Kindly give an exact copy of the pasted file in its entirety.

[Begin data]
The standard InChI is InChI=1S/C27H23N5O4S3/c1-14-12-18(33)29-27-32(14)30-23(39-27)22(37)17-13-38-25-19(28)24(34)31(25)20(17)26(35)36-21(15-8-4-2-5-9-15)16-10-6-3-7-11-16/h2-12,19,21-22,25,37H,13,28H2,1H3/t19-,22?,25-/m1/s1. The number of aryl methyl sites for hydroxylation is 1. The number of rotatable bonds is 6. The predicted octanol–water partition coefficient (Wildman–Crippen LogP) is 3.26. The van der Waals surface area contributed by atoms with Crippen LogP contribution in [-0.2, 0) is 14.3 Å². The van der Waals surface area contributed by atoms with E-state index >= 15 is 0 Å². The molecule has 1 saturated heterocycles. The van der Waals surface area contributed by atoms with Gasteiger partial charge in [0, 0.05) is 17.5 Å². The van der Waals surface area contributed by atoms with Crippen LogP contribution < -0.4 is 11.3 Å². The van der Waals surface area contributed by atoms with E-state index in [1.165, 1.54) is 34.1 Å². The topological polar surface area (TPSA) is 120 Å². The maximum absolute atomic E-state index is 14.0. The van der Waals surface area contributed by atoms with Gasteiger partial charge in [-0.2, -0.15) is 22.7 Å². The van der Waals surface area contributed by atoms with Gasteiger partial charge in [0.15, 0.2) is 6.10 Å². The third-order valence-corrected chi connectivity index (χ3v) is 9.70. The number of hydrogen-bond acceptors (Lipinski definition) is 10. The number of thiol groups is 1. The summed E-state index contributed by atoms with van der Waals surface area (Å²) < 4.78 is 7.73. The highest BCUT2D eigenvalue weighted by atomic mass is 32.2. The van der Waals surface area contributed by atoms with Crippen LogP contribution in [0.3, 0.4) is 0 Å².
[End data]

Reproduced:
The standard InChI is InChI=1S/C27H23N5O4S3/c1-14-12-18(33)29-27-32(14)30-23(39-27)22(37)17-13-38-25-19(28)24(34)31(25)20(17)26(35)36-21(15-8-4-2-5-9-15)16-10-6-3-7-11-16/h2-12,19,21-22,25,37H,13,28H2,1H3/t19-,22?,25-/m1/s1. The number of aryl methyl sites for hydroxylation is 1. The number of rotatable bonds is 6. The predicted octanol–water partition coefficient (Wildman–Crippen LogP) is 3.26. The van der Waals surface area contributed by atoms with Crippen LogP contribution in [-0.2, 0) is 14.3 Å². The van der Waals surface area contributed by atoms with E-state index >= 15 is 0 Å². The molecule has 1 saturated heterocycles. The van der Waals surface area contributed by atoms with Gasteiger partial charge in [0, 0.05) is 17.5 Å². The van der Waals surface area contributed by atoms with Crippen LogP contribution < -0.4 is 11.3 Å². The van der Waals surface area contributed by atoms with E-state index in [1.165, 1.54) is 34.1 Å². The topological polar surface area (TPSA) is 120 Å². The maximum absolute atomic E-state index is 14.0. The van der Waals surface area contributed by atoms with Gasteiger partial charge in [-0.2, -0.15) is 22.7 Å². The van der Waals surface area contributed by atoms with Gasteiger partial charge in [0.15, 0.2) is 6.10 Å². The third-order valence-corrected chi connectivity index (χ3v) is 9.70. The number of hydrogen-bond acceptors (Lipinski definition) is 10. The number of thiol groups is 1. The summed E-state index contributed by atoms with van der Waals surface area (Å²) < 4.78 is 7.73. The highest BCUT2D eigenvalue weighted by atomic mass is 32.2. The van der Waals surface area contributed by atoms with Crippen LogP contribution in [0.3, 0.4) is 0 Å².